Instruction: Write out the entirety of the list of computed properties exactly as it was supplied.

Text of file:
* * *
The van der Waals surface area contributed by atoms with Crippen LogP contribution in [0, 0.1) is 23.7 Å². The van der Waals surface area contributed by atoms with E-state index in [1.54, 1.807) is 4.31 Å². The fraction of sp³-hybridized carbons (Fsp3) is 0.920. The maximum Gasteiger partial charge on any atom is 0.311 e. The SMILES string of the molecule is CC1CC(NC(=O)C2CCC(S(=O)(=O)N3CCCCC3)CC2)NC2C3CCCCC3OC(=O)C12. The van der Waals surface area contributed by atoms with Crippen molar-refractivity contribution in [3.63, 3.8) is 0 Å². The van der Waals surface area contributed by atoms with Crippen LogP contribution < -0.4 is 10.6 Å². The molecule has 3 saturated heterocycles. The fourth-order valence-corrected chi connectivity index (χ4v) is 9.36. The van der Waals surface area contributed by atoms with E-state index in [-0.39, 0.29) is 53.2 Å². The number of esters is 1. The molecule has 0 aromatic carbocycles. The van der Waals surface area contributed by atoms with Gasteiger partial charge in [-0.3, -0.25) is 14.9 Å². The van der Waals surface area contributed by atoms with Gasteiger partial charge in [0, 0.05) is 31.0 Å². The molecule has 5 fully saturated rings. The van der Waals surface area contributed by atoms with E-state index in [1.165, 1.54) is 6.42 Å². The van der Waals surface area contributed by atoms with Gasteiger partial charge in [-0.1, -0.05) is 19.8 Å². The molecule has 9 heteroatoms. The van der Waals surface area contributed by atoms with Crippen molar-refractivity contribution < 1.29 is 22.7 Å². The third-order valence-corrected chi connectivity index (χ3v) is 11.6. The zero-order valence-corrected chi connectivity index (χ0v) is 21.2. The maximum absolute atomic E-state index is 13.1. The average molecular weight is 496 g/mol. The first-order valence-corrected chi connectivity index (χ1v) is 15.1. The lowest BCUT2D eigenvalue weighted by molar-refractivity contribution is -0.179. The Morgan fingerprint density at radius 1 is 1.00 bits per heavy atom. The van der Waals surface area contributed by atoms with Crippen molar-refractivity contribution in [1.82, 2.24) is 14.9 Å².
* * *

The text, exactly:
The van der Waals surface area contributed by atoms with Crippen LogP contribution in [0, 0.1) is 23.7 Å². The van der Waals surface area contributed by atoms with E-state index in [1.54, 1.807) is 4.31 Å². The fraction of sp³-hybridized carbons (Fsp3) is 0.920. The maximum Gasteiger partial charge on any atom is 0.311 e. The SMILES string of the molecule is CC1CC(NC(=O)C2CCC(S(=O)(=O)N3CCCCC3)CC2)NC2C3CCCCC3OC(=O)C12. The van der Waals surface area contributed by atoms with Crippen molar-refractivity contribution in [3.63, 3.8) is 0 Å². The van der Waals surface area contributed by atoms with Crippen LogP contribution < -0.4 is 10.6 Å². The molecule has 3 saturated heterocycles. The fourth-order valence-corrected chi connectivity index (χ4v) is 9.36. The van der Waals surface area contributed by atoms with E-state index in [-0.39, 0.29) is 53.2 Å². The number of esters is 1. The molecule has 0 aromatic carbocycles. The van der Waals surface area contributed by atoms with Gasteiger partial charge in [-0.3, -0.25) is 14.9 Å². The van der Waals surface area contributed by atoms with Gasteiger partial charge in [0, 0.05) is 31.0 Å². The molecule has 5 fully saturated rings. The van der Waals surface area contributed by atoms with E-state index in [1.165, 1.54) is 6.42 Å². The van der Waals surface area contributed by atoms with Gasteiger partial charge in [-0.1, -0.05) is 19.8 Å². The molecule has 9 heteroatoms. The van der Waals surface area contributed by atoms with Crippen molar-refractivity contribution < 1.29 is 22.7 Å². The third-order valence-corrected chi connectivity index (χ3v) is 11.6. The zero-order valence-corrected chi connectivity index (χ0v) is 21.2. The maximum absolute atomic E-state index is 13.1. The average molecular weight is 496 g/mol. The first-order valence-corrected chi connectivity index (χ1v) is 15.1. The lowest BCUT2D eigenvalue weighted by molar-refractivity contribution is -0.179. The Morgan fingerprint density at radius 1 is 1.00 bits per heavy atom. The van der Waals surface area contributed by atoms with Crippen molar-refractivity contribution in [1.82, 2.24) is 14.9 Å².